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Short Story 50



“I went to the dentist the other day and he let me pick a prize out of the prize box.” Her eyes shown as she related the story, “They said I had the best teeth they had seen in years.”


“I know, I was there.”


“But he let me take something out of the prize box.”


“Did he?”


“Yes. And I’ve never been so happy about something in my life.”


“I can tell.”


Helen hadn’t stopped smiling since yesterday. Arguably her teeth seemed whiter even though she had only gone in for a cleaning. There was a gleam in her eyes that was as distinctive as her pleasure. As if she were constantly looking into a light that shone just there, over them, like Morticia Adams.


“Well, I’m glad you had a good time. I know you were worried you would have a cavity or something.”


Helen said nothing to this, leaning back in the passenger seat, still apparently enthralled by whatever it was that had lodged itself so deeply in her head. It was strange she hadn’t acted this way yesterday when she had picked her up, rather it had begun to develop that morning when she gave her a drive to work.


“It seems odd though that they would let you take from the prize box. I didn’t think they let anyone older than thirteen reach in there. Was it still filled with sticky hands, scratch and sniff stickers, and bouncy balls, or was it all toothpaste samples, toothbrushes, and mini floss?”


“Estelle, you can just drop me off at home.” The question fell against the side of Helen’s head without successfully passing into her ear.


“I thought we were going to get something to eat when you were done.”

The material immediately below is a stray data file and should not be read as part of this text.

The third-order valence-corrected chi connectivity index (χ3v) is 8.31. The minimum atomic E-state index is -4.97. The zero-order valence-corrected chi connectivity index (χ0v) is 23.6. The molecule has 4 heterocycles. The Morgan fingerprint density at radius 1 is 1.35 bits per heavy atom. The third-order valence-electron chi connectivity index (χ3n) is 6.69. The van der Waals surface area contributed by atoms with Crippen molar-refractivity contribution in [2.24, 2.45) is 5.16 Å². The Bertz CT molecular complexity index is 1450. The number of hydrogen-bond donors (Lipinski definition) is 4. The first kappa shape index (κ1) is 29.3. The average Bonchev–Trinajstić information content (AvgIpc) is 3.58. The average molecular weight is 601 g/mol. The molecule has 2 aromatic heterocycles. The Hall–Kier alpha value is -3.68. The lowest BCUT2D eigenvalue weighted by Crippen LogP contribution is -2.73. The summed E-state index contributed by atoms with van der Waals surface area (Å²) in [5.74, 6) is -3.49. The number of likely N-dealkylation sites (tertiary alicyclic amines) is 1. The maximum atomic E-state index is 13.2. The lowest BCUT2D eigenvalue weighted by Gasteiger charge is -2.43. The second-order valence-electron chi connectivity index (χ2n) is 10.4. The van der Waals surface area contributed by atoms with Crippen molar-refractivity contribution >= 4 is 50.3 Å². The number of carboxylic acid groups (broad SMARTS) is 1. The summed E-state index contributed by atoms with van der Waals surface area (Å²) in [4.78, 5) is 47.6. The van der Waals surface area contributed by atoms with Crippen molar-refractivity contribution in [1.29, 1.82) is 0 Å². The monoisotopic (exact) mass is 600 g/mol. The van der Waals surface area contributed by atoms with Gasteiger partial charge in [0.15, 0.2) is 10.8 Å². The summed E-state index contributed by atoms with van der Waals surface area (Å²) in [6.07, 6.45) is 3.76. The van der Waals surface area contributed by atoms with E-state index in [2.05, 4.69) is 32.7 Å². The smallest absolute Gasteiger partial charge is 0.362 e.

“Oh no. I don’t want to ruin my teeth.”


“Come on, did they give you that old lie that everything you eat will ruin your teeth again? Don’t drink juice. Don’t eat citrus. Don’t do this. Don’t do that. Doctors do that too. It’s all nonsense. You imagine with all the fluoride they practically squeeze into our mouths that our teeth should be immune by now with the way they glorify it.”


“I think I just want to relax and think about the appointment.”


“Are you serious? Was it that good? Was the Dentist single and gorgeous or something? He would have to be with your taste.”


“I just feel so good. I’m not ready to ruin this yet.”


“Ruin is a strong word, but I get it. I’ll drop you off. We can reschedule for this weekend then. How does that sound? Helen. Helen. Are you even listening to a word I’m saying?”


No answer came. The eyes of the woman in the passenger seat remained staring into whatever place was completely invisible to her companion. The rest of the drive was silent. Estelle’s companion’s disinterest in anything she said shutting the door to conversation without any need for a scathing look or being told to shut up.


Dropping her at her apartment she waited, watching Helen dreamily climb the stairs and disappear behind the door. To put her opinion as mildly as possible the whole affair struck her as weird. Even as she drove away the events in the car haunted her.